16. In Sri Venkateswara Syndicate vs Oriental Insurance Co. Ltd. [(2009) 8 SCC 507] the Honourable Supreme Court held as follows
22) The assessment of loss, claim settlement and relevance of survey report depends on various factors. Whenever a loss is reported by the insured, a loss adjuster, popularly known as loss surveyor, is deputed who assess the loss and issues report known as surveyor report which forms the basis for consideration or otherwise of the claim. Surveyors are appointed under the statutory provisions and they are the link between the insurer and the insured when the question of settlement of loss or damage arises. The report of the surveyor could become the basis for settlement of a claim by the insurer in respect of the loss suffered by the insured. There is no disputing the fact that the Surveyor/Surveyors are appointed by the insurance company under the provisions of Insurance Act and their reports are to be given due importance and one should have sufficient grounds not to agree with the assessment made by them. We also add, that, under this Section the insurance company cannot go on appointing Surveyors one after another so as to get a tailor made report to the satisfaction of the concerned officer of the insurance company, if for any reason, the report of the Surveyors is not acceptable, the insurer has to give valid reason for not accepting the report. Scheme of Section 64 UM particularly, of sub sections (2), (3) and (4) would show that the insurer cannot appoint a second surveyor just as a matter of course. If for any valid reason the report of the Surveyor is not acceptable to the insurer may be for the reason if there are inherent defects, if it is found to be arbitrary, excessive, exaggerated etc., it must specify cogent reasons, without which it is not free to appoint second Surveyor or Surveyors till it gets a report which would satisfy its interest. Alternatively, it can be stated that there must be sufficient ground to disagree with the findings of Surveyor/Surveyors. There is no prohibition in the Insurance Act for appointment of second Surveyor by the Insurance Company, but while doing so, the insurance company has to give satisfactory reasons for not accepting the report of the first Surveyor and the need to appoint second Surveyor.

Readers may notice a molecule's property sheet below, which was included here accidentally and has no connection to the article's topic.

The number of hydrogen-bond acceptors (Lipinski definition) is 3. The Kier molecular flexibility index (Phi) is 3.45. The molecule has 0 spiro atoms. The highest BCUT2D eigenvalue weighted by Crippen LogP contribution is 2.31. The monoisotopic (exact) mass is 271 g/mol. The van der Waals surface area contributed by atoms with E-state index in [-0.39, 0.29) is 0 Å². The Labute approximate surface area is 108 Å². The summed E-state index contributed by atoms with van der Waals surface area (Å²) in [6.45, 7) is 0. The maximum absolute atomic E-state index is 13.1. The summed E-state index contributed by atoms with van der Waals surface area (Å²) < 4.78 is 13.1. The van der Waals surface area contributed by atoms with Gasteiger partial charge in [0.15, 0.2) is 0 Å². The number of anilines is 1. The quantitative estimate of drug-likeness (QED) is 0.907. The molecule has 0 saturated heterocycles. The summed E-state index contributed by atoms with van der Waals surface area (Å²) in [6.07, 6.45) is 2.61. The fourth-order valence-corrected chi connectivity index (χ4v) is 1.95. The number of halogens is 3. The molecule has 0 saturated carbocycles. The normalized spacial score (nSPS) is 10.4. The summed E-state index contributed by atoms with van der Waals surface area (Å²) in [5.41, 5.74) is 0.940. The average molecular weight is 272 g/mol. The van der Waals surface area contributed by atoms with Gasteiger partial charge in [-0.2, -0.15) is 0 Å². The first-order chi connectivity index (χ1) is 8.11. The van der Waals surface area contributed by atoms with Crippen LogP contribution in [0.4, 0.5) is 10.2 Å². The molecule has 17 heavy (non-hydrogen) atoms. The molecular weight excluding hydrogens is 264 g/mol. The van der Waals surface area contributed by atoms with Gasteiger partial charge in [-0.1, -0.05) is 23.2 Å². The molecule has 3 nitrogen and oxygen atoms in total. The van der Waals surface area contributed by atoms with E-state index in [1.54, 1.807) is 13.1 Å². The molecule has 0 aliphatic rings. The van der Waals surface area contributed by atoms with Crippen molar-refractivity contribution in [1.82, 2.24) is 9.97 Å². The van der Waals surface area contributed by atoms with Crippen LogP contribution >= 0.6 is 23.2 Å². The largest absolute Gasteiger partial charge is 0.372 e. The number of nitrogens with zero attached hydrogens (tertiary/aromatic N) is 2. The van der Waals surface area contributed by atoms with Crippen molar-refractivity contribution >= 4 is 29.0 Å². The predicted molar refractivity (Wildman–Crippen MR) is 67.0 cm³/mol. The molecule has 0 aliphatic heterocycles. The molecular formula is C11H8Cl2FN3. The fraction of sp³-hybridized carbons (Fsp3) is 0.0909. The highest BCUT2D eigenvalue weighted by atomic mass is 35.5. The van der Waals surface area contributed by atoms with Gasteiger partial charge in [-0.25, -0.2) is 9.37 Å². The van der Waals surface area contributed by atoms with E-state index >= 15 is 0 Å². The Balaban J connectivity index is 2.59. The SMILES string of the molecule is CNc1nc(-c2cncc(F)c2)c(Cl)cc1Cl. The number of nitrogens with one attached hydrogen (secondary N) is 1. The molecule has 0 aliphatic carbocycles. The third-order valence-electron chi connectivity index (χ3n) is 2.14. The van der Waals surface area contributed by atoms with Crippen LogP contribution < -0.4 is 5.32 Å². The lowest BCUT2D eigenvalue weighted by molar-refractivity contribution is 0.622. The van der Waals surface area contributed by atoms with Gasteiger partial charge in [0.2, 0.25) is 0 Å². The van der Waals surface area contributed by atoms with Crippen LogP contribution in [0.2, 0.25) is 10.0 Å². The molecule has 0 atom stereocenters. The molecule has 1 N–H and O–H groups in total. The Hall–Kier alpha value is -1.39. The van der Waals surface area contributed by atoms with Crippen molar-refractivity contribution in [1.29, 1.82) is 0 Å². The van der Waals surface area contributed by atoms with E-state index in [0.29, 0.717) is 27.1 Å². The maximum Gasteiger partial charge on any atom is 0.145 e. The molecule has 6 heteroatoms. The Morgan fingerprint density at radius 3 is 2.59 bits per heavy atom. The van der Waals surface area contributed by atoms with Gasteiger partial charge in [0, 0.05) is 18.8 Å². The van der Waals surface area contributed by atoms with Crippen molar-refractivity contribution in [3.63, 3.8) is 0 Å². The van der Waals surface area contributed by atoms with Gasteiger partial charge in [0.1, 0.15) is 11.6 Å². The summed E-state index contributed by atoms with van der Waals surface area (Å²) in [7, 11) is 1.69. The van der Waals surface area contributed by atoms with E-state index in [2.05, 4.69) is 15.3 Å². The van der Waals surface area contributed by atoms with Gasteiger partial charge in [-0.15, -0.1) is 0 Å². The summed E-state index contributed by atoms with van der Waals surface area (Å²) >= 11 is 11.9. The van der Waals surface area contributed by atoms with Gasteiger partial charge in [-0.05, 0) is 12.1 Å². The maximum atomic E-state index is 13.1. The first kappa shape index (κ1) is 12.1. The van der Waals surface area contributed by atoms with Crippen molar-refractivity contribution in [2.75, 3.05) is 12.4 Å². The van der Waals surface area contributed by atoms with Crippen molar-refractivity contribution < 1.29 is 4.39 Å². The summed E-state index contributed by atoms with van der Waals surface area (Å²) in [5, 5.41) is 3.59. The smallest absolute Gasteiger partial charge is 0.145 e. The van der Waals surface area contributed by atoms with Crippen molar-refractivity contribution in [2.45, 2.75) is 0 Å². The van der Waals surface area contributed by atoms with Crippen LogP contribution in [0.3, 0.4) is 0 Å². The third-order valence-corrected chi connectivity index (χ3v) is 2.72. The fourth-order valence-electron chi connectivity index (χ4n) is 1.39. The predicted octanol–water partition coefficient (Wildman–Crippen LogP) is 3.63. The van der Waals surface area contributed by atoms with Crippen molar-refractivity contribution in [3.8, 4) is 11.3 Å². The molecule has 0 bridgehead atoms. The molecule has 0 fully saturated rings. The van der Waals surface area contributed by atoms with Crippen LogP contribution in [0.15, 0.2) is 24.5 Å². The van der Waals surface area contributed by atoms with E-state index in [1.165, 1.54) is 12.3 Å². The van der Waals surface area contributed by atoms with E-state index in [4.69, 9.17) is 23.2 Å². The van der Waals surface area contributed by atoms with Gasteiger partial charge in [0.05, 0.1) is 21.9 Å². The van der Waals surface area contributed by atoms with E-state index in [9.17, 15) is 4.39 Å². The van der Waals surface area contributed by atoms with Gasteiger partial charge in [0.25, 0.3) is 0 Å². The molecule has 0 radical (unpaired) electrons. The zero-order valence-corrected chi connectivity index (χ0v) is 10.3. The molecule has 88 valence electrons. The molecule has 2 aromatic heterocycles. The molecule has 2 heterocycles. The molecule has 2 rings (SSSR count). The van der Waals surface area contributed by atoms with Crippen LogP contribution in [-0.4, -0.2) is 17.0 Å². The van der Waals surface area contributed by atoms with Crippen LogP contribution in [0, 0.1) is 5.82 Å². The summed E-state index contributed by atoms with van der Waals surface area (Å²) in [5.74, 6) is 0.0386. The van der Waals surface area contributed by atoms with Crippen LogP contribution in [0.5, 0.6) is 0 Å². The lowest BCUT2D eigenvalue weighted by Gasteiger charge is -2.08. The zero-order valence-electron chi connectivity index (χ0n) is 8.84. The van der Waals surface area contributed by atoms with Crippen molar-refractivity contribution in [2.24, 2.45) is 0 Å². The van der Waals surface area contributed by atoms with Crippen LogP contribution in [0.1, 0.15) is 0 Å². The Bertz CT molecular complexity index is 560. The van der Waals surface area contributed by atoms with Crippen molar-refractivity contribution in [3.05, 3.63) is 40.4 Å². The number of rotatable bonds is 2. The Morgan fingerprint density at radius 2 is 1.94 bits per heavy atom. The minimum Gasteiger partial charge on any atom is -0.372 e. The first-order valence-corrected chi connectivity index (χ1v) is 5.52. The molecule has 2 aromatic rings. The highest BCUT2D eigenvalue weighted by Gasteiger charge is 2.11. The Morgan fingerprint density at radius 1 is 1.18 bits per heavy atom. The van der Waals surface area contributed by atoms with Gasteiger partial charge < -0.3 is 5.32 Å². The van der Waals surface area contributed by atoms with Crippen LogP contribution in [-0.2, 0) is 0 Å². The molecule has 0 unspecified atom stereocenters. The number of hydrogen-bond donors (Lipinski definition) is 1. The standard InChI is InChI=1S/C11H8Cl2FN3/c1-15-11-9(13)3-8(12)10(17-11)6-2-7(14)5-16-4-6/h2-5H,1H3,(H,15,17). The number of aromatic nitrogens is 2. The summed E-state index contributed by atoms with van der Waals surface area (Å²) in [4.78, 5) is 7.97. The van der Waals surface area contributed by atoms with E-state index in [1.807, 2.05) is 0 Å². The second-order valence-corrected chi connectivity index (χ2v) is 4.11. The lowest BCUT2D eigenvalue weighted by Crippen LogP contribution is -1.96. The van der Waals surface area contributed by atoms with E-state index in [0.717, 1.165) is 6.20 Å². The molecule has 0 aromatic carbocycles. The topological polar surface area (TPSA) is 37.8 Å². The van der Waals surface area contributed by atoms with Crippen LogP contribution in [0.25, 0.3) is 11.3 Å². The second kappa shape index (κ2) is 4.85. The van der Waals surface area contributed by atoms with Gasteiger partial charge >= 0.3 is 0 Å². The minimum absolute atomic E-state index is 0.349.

23) Section 64 UM(2) of the Insurance Act, 1938, reads that No claim in respect of a loss which has occurred in India and requiring to be paid or settled in India equal to or exceeding twenty thousand rupees in value on any policy of insurance, arising or intimates to an insurer at any time after the expiry of a period of one year from the commencement of the Insurance (Amendment) Act, 1968 shall, unless otherwise directed by the Authority, be admitted for payment or settled by the insurer unless he has obtained a report on the loss that has occurred from a person who holds a license issued under this Section to act as a surveyor. In our considered view, the Insurance Act only mandates that while settling a claim, assistance of surveyor should be taken but it does not go further and say that the insurer would be bound whatever the surveyor has assessed or quantified, if for any reason, the insurer is of the view that certain material facts ought to have been taken into consideration while framing a report by the surveyor and if it is not done, it can certainly depute another surveyor for the purpose of conducting a fresh survey to estimate the loss suffered by the insured.
From this it is clear that, undoubtedly, an Insurance Company is not bound by the Surveyors Report if there are valid reasons for not doing so. However, in such event it can appoint another surveyor. We do not see any provision that it can guide the original Surveyor regarding the manner in which his report should be prepared and then obtain another report from the same Surveyor in accordance with and to to suit the Insurance Companys own views.
17. Be that as it may, the assessment of loss is on two counts i.e stock and furniture. The detailed break up and comparative statement of the Surveyors assessment of loss (in Rupees) is as follows. This has been prepared by us based on the Reports but in chart form to give a much clearer picture.